Going Gentle Into That Good Night

angel statue in garden

Published November 29, 2017

Lessons from a nursing student's hospice internship

“It was so enlightening to be able to sit down and talk with a patient for an hour rather than just a few minutes at a time.”
Sarah Dow, RN, Nurse I, Roswell Park Cancer Institute
UB SON Class of 2017

By Sarah Goldthrite

“The first day of my hospice internship, I went out with an admissions nurse and we admitted a patient who was experiencing delirium. He was my very first patient there,” says 23-year-old nursing student Sarah Dow. “During my last day on the unit, he passed away. It was so illuminating to experience the whole spectrum – I came full circle in understanding that transition.”

During the summer of 2016, Dow took part in Hospice Buffalo’s first internship program – a serendipitous opportunity for nursing students in Buffalo, an important location in hospice history.

“What makes Buffalo unique in terms of hospice care is that we have one of the oldest, most established hospice programs in the country,” says Christopher Kerr, chief executive officer and chief medical officer at Hospice Buffalo. “Hospice is a nurse-led movement and delivery model, and a Buffalo nurse, Charlotte Shedd, was one of the movement’s early pioneers.”

Dow, following in the footsteps of her nursing predecessors, spent eight weeks of her summer – four in inpatient care and four in outpatient care – working with hospice patients and professionals. Here, she would comfort those facing death, or the death of a loved one – a role in which she settled quite naturally, and one in which she has found herself at various points throughout her life.

“I’ve always been a spiritual person,” Dow says. “I grew up Catholic and have kept that faith throughout my life. As a [child], I was in music ministry and would sing at funerals, so I was always involved with the death aspect of spirituality.”

Prior to the Hospice Buffalo internship, Dow completed her pediatric rotation with Hospice Buffalo’s Essential Care for Children program, which provides medical services and support to children and families of children facing life-limiting illness.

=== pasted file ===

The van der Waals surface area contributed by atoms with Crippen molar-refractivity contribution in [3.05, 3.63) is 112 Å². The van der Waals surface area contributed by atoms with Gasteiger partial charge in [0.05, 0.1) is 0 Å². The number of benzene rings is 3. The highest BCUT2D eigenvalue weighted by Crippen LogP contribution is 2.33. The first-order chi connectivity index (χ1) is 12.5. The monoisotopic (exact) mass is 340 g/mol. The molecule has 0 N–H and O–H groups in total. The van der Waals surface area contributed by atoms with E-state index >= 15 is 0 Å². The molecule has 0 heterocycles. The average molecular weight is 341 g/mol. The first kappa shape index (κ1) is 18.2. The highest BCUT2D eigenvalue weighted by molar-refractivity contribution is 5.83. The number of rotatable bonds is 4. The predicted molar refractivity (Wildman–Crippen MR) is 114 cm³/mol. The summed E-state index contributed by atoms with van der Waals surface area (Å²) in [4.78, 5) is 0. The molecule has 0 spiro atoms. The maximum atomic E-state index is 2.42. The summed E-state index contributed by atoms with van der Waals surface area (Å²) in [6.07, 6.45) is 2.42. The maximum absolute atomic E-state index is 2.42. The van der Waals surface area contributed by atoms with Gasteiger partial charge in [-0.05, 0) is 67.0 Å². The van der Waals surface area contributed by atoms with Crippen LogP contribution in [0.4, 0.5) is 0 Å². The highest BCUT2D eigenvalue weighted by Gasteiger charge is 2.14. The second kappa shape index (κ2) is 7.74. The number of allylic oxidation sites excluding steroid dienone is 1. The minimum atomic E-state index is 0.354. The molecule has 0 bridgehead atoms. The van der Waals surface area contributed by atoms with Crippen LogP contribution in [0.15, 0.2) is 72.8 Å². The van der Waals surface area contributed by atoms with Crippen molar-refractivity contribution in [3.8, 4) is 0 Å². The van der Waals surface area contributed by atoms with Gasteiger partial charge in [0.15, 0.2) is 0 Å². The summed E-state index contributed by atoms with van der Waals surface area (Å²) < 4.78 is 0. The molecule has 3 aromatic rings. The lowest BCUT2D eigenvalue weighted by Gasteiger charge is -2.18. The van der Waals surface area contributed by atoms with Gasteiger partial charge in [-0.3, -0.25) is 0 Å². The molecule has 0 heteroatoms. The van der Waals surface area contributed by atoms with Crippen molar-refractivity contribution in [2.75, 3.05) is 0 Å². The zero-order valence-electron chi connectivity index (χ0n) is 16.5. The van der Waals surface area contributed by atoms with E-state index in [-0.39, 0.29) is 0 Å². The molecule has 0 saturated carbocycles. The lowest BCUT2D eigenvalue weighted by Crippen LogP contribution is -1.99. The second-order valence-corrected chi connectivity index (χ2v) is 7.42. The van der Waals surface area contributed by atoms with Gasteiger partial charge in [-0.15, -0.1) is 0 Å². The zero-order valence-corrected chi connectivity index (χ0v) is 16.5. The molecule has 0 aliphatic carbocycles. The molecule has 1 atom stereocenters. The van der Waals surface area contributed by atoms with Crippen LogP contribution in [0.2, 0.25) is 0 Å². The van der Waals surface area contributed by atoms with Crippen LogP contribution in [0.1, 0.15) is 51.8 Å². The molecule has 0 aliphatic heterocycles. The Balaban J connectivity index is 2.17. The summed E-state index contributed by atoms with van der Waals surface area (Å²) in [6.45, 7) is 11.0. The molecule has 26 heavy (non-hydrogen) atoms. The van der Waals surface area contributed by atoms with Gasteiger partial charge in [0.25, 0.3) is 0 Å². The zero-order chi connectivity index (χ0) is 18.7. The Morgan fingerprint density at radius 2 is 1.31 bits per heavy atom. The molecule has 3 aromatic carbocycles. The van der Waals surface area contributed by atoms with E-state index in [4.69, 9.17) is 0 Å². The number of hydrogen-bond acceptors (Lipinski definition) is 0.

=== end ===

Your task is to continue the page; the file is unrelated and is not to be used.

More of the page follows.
“It’s comforting to be able to lend support to families – to help them grieve – whether through voice or talking or counseling. I find ease in it, and I think it’s special,” Dow smiles. “I’ve always seen death as a positive experience. It’s a point where people are taking that next step in their spiritual lives.”

Dow’s age does not preclude her passion for or understanding of a “good death” – a concept that seems counterintuitive to most, as we are hardwired to dodge death at every turn.

Hospice care professionals and students like Dow share a unique affinity for helping patients and their families through the dying process. They focus on each individual’s need, relieving physical and mental pain for patients, caregivers and family members.

“Being patient-centered and being able to develop a rapport with patients – whether having a conversation or providing basic care like morning hygiene – is very important,” especially in hospice care, Dow has learned, despite the impending loss.

“It was so enlightening to be able to sit down and talk with a patient for an hour rather than just a few minutes at a time,” says Dow. “I feel our souls can connect during our conversations, which is so empowering.”

Dow’s experiences have helped her understand the importance of palliating both physical and spiritual pain. She emphasizes that working through a patient’s sadness or depression is just as important as physical comfort. Sometimes, she says, this could be medication. Other times, it is a conversation or a redirection of their attention to birds chirping outside their window.

“Patients may have difficulty passing if they’re in physical or emotional pain, or if they’re uncomfortable,” Dow explains. “By managing all of those symptoms, we can help them with that transition and their new path, enabling them to have a peaceful death.”

“It is necessary to recognize people facing death suffer in totality, so care should be comprehensive at the end of life to match that need, for both the patient and the patient’s family,” says Kerr. “Nurses, social workers, pastors, counselors and volunteers work together to address their psychological, social, practical and spiritual needs.”

“It was so helpful to be able to sit around a table with all of these different disciplines,” Dow says. “We were able to give each other feedback and better understand each patient’s needs, and the needs of the family. It’s a beautiful thing to be a part of that.

“Working in hospice really teaches you to look at the patient as a whole and the family as a whole. In some settings, that’s not always easy – but for me in my practice that’s going to be a priority.

“I think I will eventually end up back in hospice,” Dow says. “I loved it. I loved going to work every day, and I was excited to talk with the patients – it was so enlightening.”

In the meantime, Dow plans to gain more experience in oncology, with the aim of better understanding some hospice patients’ experiences. This way, she can better fulfill her duty to aid in a good death – a peaceful death – physically, emotionally and spiritually.